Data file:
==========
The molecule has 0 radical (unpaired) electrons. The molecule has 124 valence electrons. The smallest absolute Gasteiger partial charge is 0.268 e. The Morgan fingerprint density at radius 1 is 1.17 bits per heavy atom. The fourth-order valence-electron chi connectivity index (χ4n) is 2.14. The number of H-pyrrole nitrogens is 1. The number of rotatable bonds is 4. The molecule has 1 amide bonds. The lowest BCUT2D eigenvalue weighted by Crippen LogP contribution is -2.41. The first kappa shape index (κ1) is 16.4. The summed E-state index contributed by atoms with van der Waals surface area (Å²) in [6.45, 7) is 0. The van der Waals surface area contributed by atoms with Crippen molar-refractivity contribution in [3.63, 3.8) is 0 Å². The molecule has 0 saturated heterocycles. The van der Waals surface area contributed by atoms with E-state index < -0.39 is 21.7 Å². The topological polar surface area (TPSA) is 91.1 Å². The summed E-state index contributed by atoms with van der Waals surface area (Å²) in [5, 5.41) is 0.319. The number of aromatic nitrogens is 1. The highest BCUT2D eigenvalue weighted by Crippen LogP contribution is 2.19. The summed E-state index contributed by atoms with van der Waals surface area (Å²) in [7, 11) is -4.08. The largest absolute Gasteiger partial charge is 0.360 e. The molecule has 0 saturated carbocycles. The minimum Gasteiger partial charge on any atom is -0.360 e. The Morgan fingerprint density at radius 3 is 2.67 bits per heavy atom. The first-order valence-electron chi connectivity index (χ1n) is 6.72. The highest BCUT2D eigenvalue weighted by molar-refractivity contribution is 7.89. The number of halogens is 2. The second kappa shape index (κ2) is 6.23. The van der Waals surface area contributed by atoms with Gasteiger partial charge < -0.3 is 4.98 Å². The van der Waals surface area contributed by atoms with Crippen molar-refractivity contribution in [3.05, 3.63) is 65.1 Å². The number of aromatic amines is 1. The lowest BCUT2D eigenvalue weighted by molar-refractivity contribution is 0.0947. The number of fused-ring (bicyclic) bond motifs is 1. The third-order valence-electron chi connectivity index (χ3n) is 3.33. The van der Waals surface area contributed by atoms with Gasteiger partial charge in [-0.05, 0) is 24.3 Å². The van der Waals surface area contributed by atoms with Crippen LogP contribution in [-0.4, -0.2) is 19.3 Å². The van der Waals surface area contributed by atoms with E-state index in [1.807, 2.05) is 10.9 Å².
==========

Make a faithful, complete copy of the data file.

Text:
The molecule has 0 radical (unpaired) electrons. The molecule has 124 valence electrons. The smallest absolute Gasteiger partial charge is 0.268 e. The Morgan fingerprint density at radius 1 is 1.17 bits per heavy atom. The fourth-order valence-electron chi connectivity index (χ4n) is 2.14. The number of H-pyrrole nitrogens is 1. The number of rotatable bonds is 4. The molecule has 1 amide bonds. The lowest BCUT2D eigenvalue weighted by Crippen LogP contribution is -2.41. The first kappa shape index (κ1) is 16.4. The summed E-state index contributed by atoms with van der Waals surface area (Å²) in [6.45, 7) is 0. The van der Waals surface area contributed by atoms with Crippen molar-refractivity contribution in [3.63, 3.8) is 0 Å². The molecule has 0 saturated heterocycles. The van der Waals surface area contributed by atoms with E-state index < -0.39 is 21.7 Å². The topological polar surface area (TPSA) is 91.1 Å². The summed E-state index contributed by atoms with van der Waals surface area (Å²) in [5, 5.41) is 0.319. The number of aromatic nitrogens is 1. The highest BCUT2D eigenvalue weighted by Crippen LogP contribution is 2.19. The summed E-state index contributed by atoms with van der Waals surface area (Å²) in [7, 11) is -4.08. The largest absolute Gasteiger partial charge is 0.360 e. The molecule has 0 saturated carbocycles. The minimum Gasteiger partial charge on any atom is -0.360 e. The Morgan fingerprint density at radius 3 is 2.67 bits per heavy atom. The first-order valence-electron chi connectivity index (χ1n) is 6.72. The highest BCUT2D eigenvalue weighted by molar-refractivity contribution is 7.89. The number of halogens is 2. The second kappa shape index (κ2) is 6.23. The van der Waals surface area contributed by atoms with Gasteiger partial charge < -0.3 is 4.98 Å². The van der Waals surface area contributed by atoms with Crippen molar-refractivity contribution in [3.05, 3.63) is 65.1 Å². The number of aromatic amines is 1. The lowest BCUT2D eigenvalue weighted by molar-refractivity contribution is 0.0947. The number of fused-ring (bicyclic) bond motifs is 1. The third-order valence-electron chi connectivity index (χ3n) is 3.33. The van der Waals surface area contributed by atoms with Gasteiger partial charge in [-0.05, 0) is 24.3 Å². The van der Waals surface area contributed by atoms with Crippen LogP contribution in [-0.4, -0.2) is 19.3 Å². The van der Waals surface area contributed by atoms with E-state index in [1.807, 2.05) is 10.9 Å².